WORCESTER — Doherty High has $8,000 in new weight-room equipment and a reseeded practice field, thanks to Good Sports and Worcester District Attorney Joseph D. Early.
Good Sports supplies schools and organizations in need with sports equipment, and Doherty assistant principal Ed Capstick applied to the Quincy-based nonprofit organization for help in upgrading the athletic department’s weight room. Good Sports recruited Geico insurance to pay for the weights, bars, benches and rubber flooring that were unveiled yesterday at the school.
“As Mr. Capstick said in the application,” said Davin Lencz, Good Sports community partnerships manager, “they were working at a high school level with elementary school equipment. That struck a chord with us.”
Good Sports more than doubled the number of weights at Doherty. Some of the school’s old weights are 25 years old, according to football coach Sean Mulcahy. The larger of the two weight rooms off the gym is an old shower room with the shower heads still on the walls. Even a cave man could see that Doherty’s weight room needed an upgrade, so Geico had no trouble paying for it. Katie Talley, Geico counsel, said her company paid for the weights because they would help 200 or more students.
Capstick asked some of the coaches what he should seek from Good Sports that would benefit the most students, and they decided on weights, rather than baseball bats or footballs.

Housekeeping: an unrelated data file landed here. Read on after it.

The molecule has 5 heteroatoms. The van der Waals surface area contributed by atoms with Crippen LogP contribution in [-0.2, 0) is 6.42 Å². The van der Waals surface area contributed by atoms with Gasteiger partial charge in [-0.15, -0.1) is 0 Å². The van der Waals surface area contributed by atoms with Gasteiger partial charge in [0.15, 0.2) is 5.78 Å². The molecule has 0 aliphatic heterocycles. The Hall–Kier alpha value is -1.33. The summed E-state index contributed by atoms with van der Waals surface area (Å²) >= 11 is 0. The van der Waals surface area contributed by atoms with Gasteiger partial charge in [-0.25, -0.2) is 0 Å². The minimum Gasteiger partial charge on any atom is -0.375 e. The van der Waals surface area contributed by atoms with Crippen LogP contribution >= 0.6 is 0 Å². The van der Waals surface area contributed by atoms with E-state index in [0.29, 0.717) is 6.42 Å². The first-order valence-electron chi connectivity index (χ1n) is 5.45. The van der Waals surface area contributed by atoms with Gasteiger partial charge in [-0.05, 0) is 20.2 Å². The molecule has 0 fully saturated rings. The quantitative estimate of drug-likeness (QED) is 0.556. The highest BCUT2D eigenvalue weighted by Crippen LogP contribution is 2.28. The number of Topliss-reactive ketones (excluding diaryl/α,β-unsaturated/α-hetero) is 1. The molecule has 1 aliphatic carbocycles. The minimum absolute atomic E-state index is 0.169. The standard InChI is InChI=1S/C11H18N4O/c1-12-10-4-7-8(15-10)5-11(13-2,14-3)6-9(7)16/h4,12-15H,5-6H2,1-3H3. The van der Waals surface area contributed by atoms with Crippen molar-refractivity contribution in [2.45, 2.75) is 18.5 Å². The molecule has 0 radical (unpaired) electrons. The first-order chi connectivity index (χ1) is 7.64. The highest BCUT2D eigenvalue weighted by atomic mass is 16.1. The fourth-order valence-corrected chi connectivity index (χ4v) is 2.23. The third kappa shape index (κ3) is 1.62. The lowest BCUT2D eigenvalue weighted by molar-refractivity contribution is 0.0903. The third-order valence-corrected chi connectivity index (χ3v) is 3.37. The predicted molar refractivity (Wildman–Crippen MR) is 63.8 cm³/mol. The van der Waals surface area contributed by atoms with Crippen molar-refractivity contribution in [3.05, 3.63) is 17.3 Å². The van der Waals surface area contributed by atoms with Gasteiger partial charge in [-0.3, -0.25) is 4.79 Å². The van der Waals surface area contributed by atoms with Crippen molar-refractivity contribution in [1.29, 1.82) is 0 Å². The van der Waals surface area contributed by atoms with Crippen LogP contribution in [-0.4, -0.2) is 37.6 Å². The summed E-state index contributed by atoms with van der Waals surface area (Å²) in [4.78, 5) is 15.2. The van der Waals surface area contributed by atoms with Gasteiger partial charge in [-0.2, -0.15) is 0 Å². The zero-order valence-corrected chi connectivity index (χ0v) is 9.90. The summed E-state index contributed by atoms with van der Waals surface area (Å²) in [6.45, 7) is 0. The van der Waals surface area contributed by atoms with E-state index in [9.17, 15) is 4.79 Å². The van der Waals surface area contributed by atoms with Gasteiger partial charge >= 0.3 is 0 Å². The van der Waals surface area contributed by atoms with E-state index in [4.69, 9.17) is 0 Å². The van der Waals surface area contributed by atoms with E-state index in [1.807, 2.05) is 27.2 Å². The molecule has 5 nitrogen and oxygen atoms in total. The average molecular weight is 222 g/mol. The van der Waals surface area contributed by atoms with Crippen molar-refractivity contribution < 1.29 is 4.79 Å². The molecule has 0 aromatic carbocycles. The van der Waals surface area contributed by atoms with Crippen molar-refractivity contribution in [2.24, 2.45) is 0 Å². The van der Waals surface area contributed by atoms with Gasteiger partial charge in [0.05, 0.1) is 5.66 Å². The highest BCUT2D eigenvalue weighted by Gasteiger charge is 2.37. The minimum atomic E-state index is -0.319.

“Everything we asked for, they ended up giving us,” Capstick said.
Capstick said the weights would be available to all Doherty students under the supervision of Doherty personnel.
“We have great players and great coaches,” Mayor Joseph O’Brien, captain of the 1984 Doherty football team, said, “but our facilities are really tired. A lot of them haven’t changed since my days here in 1984. Clearly, we need the support from folks like Geico and Good Sports to buy this kind of equipment so our kids can stay competitive.”
In a telephone interview, Early said he read in the T&G last fall about the poor condition of Doherty’s practice football field and instructed participants in his diversion community service program to remove rocks, loosen the soil, and seed and loam the field this spring. Bushes were removed so field goal attempts don’t end up in them.
Mulcahy said the practice field should be in better condition than at any time since he enrolled as a freshman more than 30 years ago. Mulcahy told Early that the field had been so hard the team looked forward to the first frost because the ground finally softened a day or two later after it thawed.
“The kids in the public schools deserve better than that,” Early said, “and I thought what a great way for us to spend some time at these schools with kids giving back through our diversion community outreach program.”
“We appreciate the support,” Doherty principal Sally Maloney said, “purchasing equipment for the kids and improving the grounds. The practice field needed a lot of work.”
In addition, the baseball infield was edged and a mix of stone and gravel was applied to the softball field, which had been overgrown with weeds. First-time offenders ages 17-21 who are charged with minor offenses can perform eight hours of community service, take a one-hour online test and pay a $100 fine to have their court cases dismissed. The seed, loam, fertilizer and stone and gravel mix were purchased with funds confiscated from drug dealers. So no tax dollars were used, Early said.
Participants in Early’s diversion community service program also upgraded South High’s practice football field, removing trees that had fallen during the ice storm in December 2008 and applying seed, fertilizer and loam, and with help from the sheriff’s department seeded, loamed and removed trees and more than four tons of rocks from O’Connell Field on Grove Street.